07-18-2011 08:55 PM
I understand that the "standard" for grinding wood chisel bevels is about 25%. I have been grinding mine at much more than that. I have an 8 in. white grinding wheel. If I set the tool rest at 25%, will I get a 25% bevel on the chisels, or does the arc of the grinding wheel have to be taken into account?
07-18-2011 10:41 PM
No you do not make any adjustments for the diameter of the grinding wheel. What you will be achieving is called a hollow grind. You can achieve a razor sharp edge on a hollow ground chisel faster than on a flat ground chisel. A hollow ground chisel also dulls faster.
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07-19-2011 12:33 AM - edited 07-19-2011 12:36 AM
The normal way grinder chisel is not on the round part of the wheel but on the side of the wheel. Hold the chisel to approximately 25°After that you can put a second bevel on the tip of the chisel that is approximately 30° usually ID the 30° portion on my MPower PS S diamond: hone. This tool cost around $80 and does a marvelous job of honing your chisels to a razor-sharp edge that you can literally shave with there are several retailers that sell this product but my favorite is the Japan woodworker. I found that Hollow grinding chisels as you have been doing makes the tip very weak and thus are prone to breaking.Granted there are 1 million ways to sharpen your chisels the way I am recommending will provide you with a razor-sharp edge and is very safe the PS S by MPower is a foolproof way to put a great edge on your chisels even if you are a novice sharpeningI hope this helps sincerely Lance granumthe dude 50 formerly the dude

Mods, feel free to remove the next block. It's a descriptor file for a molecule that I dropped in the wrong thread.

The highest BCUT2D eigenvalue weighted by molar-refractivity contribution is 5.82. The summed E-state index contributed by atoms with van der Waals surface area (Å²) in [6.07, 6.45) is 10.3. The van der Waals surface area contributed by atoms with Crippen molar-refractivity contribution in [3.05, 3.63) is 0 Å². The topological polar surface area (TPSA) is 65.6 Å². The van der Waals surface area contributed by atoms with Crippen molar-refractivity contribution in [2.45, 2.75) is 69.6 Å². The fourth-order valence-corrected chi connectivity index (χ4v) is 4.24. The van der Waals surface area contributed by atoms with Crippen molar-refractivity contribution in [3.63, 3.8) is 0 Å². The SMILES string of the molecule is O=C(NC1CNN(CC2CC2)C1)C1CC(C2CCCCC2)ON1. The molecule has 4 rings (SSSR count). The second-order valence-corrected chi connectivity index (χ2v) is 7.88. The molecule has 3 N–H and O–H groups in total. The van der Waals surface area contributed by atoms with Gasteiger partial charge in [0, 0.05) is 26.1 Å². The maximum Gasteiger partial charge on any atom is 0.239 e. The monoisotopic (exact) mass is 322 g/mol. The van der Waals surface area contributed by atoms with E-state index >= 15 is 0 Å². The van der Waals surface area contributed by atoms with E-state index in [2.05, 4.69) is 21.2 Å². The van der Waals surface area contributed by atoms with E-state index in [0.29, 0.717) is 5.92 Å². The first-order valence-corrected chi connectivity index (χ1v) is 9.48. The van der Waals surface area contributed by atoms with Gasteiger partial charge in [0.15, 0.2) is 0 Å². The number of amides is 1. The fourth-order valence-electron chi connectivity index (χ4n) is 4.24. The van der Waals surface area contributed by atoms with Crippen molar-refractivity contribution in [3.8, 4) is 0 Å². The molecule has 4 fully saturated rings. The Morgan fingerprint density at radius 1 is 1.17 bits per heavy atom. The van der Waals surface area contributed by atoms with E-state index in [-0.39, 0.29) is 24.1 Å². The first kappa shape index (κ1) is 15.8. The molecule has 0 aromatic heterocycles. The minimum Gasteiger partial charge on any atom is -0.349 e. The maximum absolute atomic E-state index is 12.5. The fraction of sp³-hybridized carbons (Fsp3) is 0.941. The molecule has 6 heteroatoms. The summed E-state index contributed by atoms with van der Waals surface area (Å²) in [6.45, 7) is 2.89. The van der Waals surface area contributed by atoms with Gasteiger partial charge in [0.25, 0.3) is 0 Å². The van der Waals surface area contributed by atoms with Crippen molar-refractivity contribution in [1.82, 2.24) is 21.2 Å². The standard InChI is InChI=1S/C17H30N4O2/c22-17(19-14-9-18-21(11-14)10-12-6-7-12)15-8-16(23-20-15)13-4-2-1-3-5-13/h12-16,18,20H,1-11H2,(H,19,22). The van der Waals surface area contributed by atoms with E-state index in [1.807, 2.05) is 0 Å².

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07-19-2011 02:58 AM - edited 07-19-2011 03:05 AM
With standard grinding wheels and 8" or 6" grinders - do NOT use the side of the wheels. This is NOT a safe practice. Yes, you can get away with it for a while but it is not recommended.
From Nortons safety poster. Side pressure on thin straight wheels is dangerous. Most wheels will stand quite a lot of straight radial pressure, but there is a limit to what they can take. Heavy pressure with vitrified wheels is apt to cause the wheel to get hot. If it gets too hot too quickly, it is apt to break.
Sudden bumping or pounding is more dangerous than steady, even pressure. All bench and pedestal wheels must be dressed to prevent loading. Loading can cause excessive heat, damage to the workpiece, and wheel breakage. Dressing exposes new cutting edges and provides chip clearance.
The answer to your question as others have said - it depends on what you are doing and what the wood happens to be. My softwood chisels are set at a lower angle (25 degrees or so) than my hardwood chisels (30 degrees or so). You are putting a hollow grind on your chisels.
Typicaly, I put a hollow grind on my chisels. I then switch over to my waterstones to hone the chisels. When they get dull, I just give them a few strokes. The top and the bottom of the bevel are the only thing that gets honed or sharpened then. After the chisels lose the hollow, they go back to the grinding wheel. If you do it that way, you can use waterstones, oil stones, sandpaper or whatever to hone the chisels.
07-19-2011 01:02 PM
I agree with JL. using the side of the wheel is dangerous. I know we have all gotten away with it but it's one of those things that only takes once to ruin your day.
My hand chisels are ground to 25 degrees. any chisel that will be used with a mallet is ground to 35. I personally don't believe a hollow grind makes a chisel dull faster. You still have the same angle for 1/16" or so if you hone the edge with a diamond hone. Now if you use a mallet a hollow grind might be weaker but I generally use an 8" wheel so the hollow grind is just thousandsths of an inch less metal than a flat grind.
07-19-2011 01:05 PM
JL North GA I have been using this practice for over 30 years it is safe because it requires very little pressure as you can see in this video http://www.ehow.com/video_4418697_sharpening-marpl
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